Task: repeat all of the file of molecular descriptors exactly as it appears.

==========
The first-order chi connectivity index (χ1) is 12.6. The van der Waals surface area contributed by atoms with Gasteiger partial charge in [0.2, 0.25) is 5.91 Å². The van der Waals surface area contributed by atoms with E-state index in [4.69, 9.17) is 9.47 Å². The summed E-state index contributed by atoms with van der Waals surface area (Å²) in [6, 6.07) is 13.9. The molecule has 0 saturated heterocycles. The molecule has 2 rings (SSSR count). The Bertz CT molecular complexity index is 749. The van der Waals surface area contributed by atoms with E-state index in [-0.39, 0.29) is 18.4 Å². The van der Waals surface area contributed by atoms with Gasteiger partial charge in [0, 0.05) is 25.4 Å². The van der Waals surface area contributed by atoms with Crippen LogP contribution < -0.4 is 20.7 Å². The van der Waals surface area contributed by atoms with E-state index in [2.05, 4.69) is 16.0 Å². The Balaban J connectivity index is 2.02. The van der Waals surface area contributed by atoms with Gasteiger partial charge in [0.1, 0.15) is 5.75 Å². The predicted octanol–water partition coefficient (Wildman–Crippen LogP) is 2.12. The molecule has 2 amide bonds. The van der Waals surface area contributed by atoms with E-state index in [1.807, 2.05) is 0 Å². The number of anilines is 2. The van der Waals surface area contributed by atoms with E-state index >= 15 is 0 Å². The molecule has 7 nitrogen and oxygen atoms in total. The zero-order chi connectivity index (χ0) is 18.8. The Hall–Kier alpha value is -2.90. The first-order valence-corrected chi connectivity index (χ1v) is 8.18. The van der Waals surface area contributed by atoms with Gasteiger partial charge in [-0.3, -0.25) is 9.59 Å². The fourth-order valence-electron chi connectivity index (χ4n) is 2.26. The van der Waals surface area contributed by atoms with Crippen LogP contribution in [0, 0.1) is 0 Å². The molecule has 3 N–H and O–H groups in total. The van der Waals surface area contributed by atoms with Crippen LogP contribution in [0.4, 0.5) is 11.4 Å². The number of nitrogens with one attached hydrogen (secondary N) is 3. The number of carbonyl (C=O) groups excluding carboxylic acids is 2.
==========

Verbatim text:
The first-order chi connectivity index (χ1) is 12.6. The van der Waals surface area contributed by atoms with Gasteiger partial charge in [0.2, 0.25) is 5.91 Å². The van der Waals surface area contributed by atoms with E-state index in [4.69, 9.17) is 9.47 Å². The summed E-state index contributed by atoms with van der Waals surface area (Å²) in [6, 6.07) is 13.9. The molecule has 0 saturated heterocycles. The molecule has 2 rings (SSSR count). The Bertz CT molecular complexity index is 749. The van der Waals surface area contributed by atoms with E-state index in [-0.39, 0.29) is 18.4 Å². The van der Waals surface area contributed by atoms with Gasteiger partial charge in [0, 0.05) is 25.4 Å². The van der Waals surface area contributed by atoms with Crippen LogP contribution < -0.4 is 20.7 Å². The van der Waals surface area contributed by atoms with E-state index in [2.05, 4.69) is 16.0 Å². The Balaban J connectivity index is 2.02. The van der Waals surface area contributed by atoms with Gasteiger partial charge in [0.1, 0.15) is 5.75 Å². The predicted octanol–water partition coefficient (Wildman–Crippen LogP) is 2.12. The molecule has 2 amide bonds. The van der Waals surface area contributed by atoms with E-state index in [1.807, 2.05) is 0 Å². The number of anilines is 2. The van der Waals surface area contributed by atoms with E-state index >= 15 is 0 Å². The molecule has 7 nitrogen and oxygen atoms in total. The zero-order chi connectivity index (χ0) is 18.8. The Hall–Kier alpha value is -2.90. The first-order valence-corrected chi connectivity index (χ1v) is 8.18. The van der Waals surface area contributed by atoms with Gasteiger partial charge in [-0.3, -0.25) is 9.59 Å². The fourth-order valence-electron chi connectivity index (χ4n) is 2.26. The van der Waals surface area contributed by atoms with Crippen LogP contribution in [0, 0.1) is 0 Å². The molecule has 3 N–H and O–H groups in total. The van der Waals surface area contributed by atoms with Crippen LogP contribution in [0.4, 0.5) is 11.4 Å². The number of nitrogens with one attached hydrogen (secondary N) is 3. The number of carbonyl (C=O) groups excluding carboxylic acids is 2.